How to properly ignite a 3 motor cluster

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Donaldsrockets

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Since I plan to fly my Richter Recker in the near future, I need to know how to properly wire up three igniters together to insure reliable motor ignition. I've suceessfully launched two motor birds including a Deuce's Wild but this is my first three motor bird.

Motors used will be either 3X D12-5 or 3X E9-6

I would appreciate any help you can provide as I would really like this to go off without a hitch.
 

bmhiii

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I use a clip whip from Thrustline Aerospace. Haven't had a problem yet.

bmhiii
 

Darian Rachal

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Don, I'm surprised that some information about launching clusters did not come with kit. When I ordered my Deuce, I got the information. Contact Fliskits.
 

wwattles

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Didn't your RR come with clustering techniques? I know Jim was sending that out with a lot of his multi-engine rocket kits...

WW
 

Donaldsrockets

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Thanks for the responses guys. I did get the clustering techniques sheet and I did read it but I was still a little unclear. I'm highly thinking about getting a clip whip because our clubs leads only have two clips each.

bmhiii, how much did that clip whip cost?
 

wwattles

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Donald,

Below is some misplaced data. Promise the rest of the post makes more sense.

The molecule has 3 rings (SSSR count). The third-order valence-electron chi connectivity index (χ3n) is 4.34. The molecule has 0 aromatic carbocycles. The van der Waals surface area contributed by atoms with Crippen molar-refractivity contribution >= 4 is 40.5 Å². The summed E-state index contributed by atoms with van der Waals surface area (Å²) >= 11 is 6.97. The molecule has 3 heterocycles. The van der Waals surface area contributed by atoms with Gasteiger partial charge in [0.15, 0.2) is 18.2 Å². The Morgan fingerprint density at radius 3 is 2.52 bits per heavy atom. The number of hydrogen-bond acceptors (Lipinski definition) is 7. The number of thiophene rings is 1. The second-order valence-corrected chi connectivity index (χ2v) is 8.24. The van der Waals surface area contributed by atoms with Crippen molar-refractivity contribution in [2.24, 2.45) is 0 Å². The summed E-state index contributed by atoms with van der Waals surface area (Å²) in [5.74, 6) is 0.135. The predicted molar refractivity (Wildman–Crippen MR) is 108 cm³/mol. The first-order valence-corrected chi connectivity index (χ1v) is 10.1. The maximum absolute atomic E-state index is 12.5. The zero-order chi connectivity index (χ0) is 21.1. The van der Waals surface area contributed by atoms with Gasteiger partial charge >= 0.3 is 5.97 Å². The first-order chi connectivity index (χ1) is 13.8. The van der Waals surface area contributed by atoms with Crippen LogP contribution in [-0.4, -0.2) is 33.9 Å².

If you don't have time to get one through the mail, you can make one with parts from Radio Shack. Took me about an hour to make a 5-head whip... It didn't look purty, but it's worked well! Fired off a deuce and a tres simultaneously, too!

WW
 

jflis

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Originally posted by Donaldsrockets
Thanks for the responses guys. I did get the clustering techniques sheet and I did read it but I was still a little unclear. I'm highly thinking about getting a clip whip because our clubs leads only have two clips each.

bmhiii, how much did that clip whip cost?
Clipwhips will certainly make hookup easier. The main points you want to consider when doing clusters (of any reasonable size) are:

0) (#0 cuz i forgot this one and didn't want to renumber...) put a small chunk of wadding in the TOP (ejection end) end of each motor and tape in place. This will prevent reverse ignition of the motor should it fail to ignite at launch.

1) Use matched ignitors (look through your stash of ignitors and select 3 that match in physical size (same amount of pyro on them))

2) Grasp each ignitor by the tip and *gently* spread the leads a little bit. This is a common place for shorts.